Cameron Gearen ’91

Wesleyan influenced me most not through the classroom (although my classes were fabulous, and I became an instant devotee of Duffy White and Gertrude Hughes), but through a program that was so special and amazing I can hardly believe it existed.

In those days, students who were serious about writing were invited to have dinner with visiting writers at the Russell House, right before those writers read*. Students, faculty, and our visitor were secreted behind a panel that was actually a door, and seated at a table that overflowed with good food, a fancy silver and china service, and great literary conversation. I was honored and dazzled to meet poets I revered, including William Stafford and Alicia Ostriker. Perhaps this experience was even more dazzling in the days before the podcast. It was a wonderful, intimate experience, and I felt that I was known, since some angel (perhaps Anne Greene, who has run the Russell House events for years) had put me on this magical list.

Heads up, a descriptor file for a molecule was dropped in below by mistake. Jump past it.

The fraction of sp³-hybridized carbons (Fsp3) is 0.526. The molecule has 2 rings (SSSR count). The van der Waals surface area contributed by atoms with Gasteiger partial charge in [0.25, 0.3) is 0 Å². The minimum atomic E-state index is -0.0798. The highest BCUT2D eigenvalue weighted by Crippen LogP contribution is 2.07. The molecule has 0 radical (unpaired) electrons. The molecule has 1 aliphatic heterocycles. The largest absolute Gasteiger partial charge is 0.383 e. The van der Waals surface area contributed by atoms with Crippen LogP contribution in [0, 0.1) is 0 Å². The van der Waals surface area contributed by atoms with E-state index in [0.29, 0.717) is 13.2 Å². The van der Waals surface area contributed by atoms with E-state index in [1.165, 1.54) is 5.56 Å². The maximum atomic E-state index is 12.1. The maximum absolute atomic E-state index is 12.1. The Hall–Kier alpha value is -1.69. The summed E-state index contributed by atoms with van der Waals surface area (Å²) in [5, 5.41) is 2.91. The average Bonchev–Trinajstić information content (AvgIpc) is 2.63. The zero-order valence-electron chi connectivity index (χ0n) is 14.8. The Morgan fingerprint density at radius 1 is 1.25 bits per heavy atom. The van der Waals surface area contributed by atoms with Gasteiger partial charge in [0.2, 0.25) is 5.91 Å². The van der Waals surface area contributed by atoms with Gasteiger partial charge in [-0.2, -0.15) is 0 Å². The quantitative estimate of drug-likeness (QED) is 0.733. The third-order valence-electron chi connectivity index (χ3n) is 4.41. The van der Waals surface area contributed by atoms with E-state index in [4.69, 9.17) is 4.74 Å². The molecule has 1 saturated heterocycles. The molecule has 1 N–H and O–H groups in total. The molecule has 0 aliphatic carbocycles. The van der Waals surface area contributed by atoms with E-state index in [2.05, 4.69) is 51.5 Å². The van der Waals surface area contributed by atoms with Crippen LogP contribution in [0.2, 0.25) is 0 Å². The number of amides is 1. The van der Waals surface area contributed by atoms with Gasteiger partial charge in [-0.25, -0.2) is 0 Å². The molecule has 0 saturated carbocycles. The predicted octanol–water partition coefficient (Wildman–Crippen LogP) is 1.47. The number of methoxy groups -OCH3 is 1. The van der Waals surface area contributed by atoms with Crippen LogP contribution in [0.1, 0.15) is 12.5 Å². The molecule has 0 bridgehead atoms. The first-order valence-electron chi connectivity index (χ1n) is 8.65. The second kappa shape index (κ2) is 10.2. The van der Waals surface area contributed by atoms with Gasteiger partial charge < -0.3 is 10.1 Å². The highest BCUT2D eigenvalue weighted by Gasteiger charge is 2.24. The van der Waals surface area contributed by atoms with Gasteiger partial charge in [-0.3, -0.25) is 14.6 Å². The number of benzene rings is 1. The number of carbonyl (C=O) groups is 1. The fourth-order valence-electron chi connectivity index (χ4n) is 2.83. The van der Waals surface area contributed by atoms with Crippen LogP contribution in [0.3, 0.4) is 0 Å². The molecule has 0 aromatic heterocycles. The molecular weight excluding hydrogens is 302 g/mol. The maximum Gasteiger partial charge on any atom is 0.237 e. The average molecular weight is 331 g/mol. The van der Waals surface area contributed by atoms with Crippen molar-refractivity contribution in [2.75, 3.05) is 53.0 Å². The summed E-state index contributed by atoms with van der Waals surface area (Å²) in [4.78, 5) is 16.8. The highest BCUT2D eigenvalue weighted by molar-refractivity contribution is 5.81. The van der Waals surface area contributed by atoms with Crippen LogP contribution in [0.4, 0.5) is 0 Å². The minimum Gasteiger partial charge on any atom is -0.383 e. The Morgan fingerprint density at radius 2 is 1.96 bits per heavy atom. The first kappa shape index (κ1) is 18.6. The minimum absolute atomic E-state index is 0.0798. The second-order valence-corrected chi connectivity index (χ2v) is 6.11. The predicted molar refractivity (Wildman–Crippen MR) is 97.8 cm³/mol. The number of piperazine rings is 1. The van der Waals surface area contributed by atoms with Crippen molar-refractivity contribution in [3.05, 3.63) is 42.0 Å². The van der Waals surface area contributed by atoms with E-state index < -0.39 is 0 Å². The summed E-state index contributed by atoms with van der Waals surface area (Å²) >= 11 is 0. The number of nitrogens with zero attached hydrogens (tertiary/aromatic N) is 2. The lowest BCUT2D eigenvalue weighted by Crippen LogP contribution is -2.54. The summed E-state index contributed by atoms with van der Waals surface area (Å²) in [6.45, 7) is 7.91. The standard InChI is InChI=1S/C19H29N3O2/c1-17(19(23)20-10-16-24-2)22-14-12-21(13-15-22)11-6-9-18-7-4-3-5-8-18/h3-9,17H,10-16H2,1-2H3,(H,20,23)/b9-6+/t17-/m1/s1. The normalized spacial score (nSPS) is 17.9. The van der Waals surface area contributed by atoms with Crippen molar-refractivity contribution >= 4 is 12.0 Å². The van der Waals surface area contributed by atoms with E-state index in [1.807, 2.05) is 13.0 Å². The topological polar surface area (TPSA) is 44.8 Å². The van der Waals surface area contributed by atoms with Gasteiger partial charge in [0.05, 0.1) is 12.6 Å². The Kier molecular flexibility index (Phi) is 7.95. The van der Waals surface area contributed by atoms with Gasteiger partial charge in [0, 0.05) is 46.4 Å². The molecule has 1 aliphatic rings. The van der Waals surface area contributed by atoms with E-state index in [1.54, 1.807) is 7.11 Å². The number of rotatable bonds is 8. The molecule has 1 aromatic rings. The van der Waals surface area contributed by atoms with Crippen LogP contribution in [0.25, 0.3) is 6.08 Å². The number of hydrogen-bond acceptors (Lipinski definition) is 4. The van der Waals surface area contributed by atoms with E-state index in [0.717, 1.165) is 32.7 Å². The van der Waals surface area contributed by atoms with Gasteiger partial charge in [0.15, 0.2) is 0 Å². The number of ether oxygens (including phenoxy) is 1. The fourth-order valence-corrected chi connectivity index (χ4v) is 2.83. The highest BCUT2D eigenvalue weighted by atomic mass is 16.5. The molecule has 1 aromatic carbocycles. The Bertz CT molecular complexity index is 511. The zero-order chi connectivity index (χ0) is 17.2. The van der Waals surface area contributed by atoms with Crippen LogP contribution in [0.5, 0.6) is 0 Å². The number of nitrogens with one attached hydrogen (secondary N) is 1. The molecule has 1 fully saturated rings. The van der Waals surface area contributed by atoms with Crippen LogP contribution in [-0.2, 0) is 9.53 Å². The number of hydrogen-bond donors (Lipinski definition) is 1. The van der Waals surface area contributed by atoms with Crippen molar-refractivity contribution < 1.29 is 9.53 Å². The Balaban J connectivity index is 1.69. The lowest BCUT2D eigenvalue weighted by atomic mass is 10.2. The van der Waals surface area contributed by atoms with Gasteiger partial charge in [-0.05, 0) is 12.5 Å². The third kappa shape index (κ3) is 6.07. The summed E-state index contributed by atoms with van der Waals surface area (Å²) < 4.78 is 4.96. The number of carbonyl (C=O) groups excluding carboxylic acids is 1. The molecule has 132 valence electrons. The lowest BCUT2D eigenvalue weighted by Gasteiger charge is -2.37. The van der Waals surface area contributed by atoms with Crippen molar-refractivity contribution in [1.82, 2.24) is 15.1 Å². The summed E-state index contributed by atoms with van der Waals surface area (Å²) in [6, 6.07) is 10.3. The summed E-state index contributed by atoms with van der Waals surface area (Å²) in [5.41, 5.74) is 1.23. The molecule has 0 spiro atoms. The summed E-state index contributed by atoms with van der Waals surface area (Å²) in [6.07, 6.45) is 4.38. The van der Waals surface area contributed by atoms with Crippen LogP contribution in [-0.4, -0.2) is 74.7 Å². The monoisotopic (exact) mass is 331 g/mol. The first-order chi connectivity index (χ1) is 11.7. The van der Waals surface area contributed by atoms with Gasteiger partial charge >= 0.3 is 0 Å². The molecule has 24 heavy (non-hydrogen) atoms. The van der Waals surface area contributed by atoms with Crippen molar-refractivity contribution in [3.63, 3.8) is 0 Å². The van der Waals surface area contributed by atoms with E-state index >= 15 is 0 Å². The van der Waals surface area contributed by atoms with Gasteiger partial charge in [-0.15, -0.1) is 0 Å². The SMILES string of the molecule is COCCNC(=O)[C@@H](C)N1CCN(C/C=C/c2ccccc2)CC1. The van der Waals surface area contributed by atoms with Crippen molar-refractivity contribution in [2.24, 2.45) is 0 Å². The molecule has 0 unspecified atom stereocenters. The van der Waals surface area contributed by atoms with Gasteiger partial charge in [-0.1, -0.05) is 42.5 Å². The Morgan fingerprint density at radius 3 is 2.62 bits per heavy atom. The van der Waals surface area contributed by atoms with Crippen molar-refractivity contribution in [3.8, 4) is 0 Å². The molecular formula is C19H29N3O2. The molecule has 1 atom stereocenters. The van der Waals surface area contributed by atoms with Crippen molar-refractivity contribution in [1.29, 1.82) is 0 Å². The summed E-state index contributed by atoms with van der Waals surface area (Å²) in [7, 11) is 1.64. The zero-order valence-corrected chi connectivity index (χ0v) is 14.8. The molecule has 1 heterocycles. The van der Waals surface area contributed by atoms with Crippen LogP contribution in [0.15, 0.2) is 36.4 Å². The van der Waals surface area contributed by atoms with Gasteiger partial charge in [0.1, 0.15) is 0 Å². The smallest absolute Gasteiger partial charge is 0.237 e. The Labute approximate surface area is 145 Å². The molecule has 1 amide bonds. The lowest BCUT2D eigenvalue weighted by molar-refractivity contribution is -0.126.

The fact that someone had so much confidence in me as a writer shaped me as much as the dinners themselves. Across the board during my time at Wesleyan, my professors all took my desire to be a writer seriously, and their faith in me helped propel me in the direction I have chosen. That memory has been a help to me on the days when my chosen profession has seemed difficult and I have, however fleetingly, longed for a "regular" career.

I have been a teacher of writing, and, as my twenty-fifth reunion appears on the horizon, I am still writing every day: essays, poems, novels, all kinds of things for work, a daily blog, etc. Thank you, whoever you are, for putting my name on that list to have dinners with the amazing writers who came through Middletown. What a lucky, lucky stroke of crazy luck for a very young, aspiring writer like me.

Cameron Gearen (‘91) published a poetry chapbook entitled Night, Relative to Day, selected by former U.S. Poet Laureate Robert Pinsky. Her first YA novel is with an agent. She lives with her two daughters and works as a freelance writer in Chicago. She blogs at

*Says Wesleyan’s Director of Writing Programs, Anne Greene: “While we continue to have dinners that often include students, the dinners are no longer held at the Russell House. Instead, we have receptions for the students with the writer, immediately following the talk. We serve lovely food, and the Garden Room in Russell House is crowded with students having coffee and cakes and talking about books.”